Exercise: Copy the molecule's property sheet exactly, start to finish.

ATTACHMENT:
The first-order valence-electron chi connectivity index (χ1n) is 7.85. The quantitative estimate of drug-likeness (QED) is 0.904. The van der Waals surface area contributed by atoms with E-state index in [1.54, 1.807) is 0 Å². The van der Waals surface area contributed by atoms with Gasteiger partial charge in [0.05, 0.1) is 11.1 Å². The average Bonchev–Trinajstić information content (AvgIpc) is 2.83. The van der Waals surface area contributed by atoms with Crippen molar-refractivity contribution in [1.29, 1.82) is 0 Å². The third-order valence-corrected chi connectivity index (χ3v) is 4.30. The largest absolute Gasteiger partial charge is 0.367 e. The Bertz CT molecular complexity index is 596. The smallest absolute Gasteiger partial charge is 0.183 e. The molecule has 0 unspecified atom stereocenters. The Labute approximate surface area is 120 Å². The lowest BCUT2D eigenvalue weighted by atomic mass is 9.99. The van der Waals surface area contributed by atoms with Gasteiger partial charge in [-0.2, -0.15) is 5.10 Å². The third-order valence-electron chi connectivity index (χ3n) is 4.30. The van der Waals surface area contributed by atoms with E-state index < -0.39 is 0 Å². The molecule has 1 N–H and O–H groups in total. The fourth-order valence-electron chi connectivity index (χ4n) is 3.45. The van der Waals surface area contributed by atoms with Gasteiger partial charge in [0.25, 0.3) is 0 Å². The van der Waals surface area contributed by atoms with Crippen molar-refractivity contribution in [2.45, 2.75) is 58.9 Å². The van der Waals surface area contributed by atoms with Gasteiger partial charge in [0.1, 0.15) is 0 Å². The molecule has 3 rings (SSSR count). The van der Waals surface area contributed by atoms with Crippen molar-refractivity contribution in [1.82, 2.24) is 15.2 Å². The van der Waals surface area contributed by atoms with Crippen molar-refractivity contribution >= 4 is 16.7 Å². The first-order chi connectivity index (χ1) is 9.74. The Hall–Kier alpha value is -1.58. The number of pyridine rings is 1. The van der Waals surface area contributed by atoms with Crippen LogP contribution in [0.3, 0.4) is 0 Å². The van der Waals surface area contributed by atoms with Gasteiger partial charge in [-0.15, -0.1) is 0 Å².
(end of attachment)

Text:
The first-order valence-electron chi connectivity index (χ1n) is 7.85. The quantitative estimate of drug-likeness (QED) is 0.904. The van der Waals surface area contributed by atoms with E-state index in [1.54, 1.807) is 0 Å². The van der Waals surface area contributed by atoms with Gasteiger partial charge in [0.05, 0.1) is 11.1 Å². The average Bonchev–Trinajstić information content (AvgIpc) is 2.83. The van der Waals surface area contributed by atoms with Crippen molar-refractivity contribution in [1.29, 1.82) is 0 Å². The third-order valence-corrected chi connectivity index (χ3v) is 4.30. The largest absolute Gasteiger partial charge is 0.367 e. The Bertz CT molecular complexity index is 596. The smallest absolute Gasteiger partial charge is 0.183 e. The molecule has 0 unspecified atom stereocenters. The Labute approximate surface area is 120 Å². The lowest BCUT2D eigenvalue weighted by atomic mass is 9.99. The van der Waals surface area contributed by atoms with Gasteiger partial charge in [-0.2, -0.15) is 5.10 Å². The third-order valence-electron chi connectivity index (χ3n) is 4.30. The van der Waals surface area contributed by atoms with E-state index < -0.39 is 0 Å². The molecule has 1 N–H and O–H groups in total. The fourth-order valence-electron chi connectivity index (χ4n) is 3.45. The van der Waals surface area contributed by atoms with Gasteiger partial charge in [0.25, 0.3) is 0 Å². The van der Waals surface area contributed by atoms with Crippen molar-refractivity contribution in [2.45, 2.75) is 58.9 Å². The van der Waals surface area contributed by atoms with Gasteiger partial charge in [0.1, 0.15) is 0 Å². The molecule has 3 rings (SSSR count). The van der Waals surface area contributed by atoms with Crippen molar-refractivity contribution in [1.82, 2.24) is 15.2 Å². The van der Waals surface area contributed by atoms with Crippen molar-refractivity contribution >= 4 is 16.7 Å². The first-order chi connectivity index (χ1) is 9.74. The Hall–Kier alpha value is -1.58. The number of pyridine rings is 1. The van der Waals surface area contributed by atoms with Crippen LogP contribution in [0.3, 0.4) is 0 Å². The van der Waals surface area contributed by atoms with Gasteiger partial charge in [-0.15, -0.1) is 0 Å².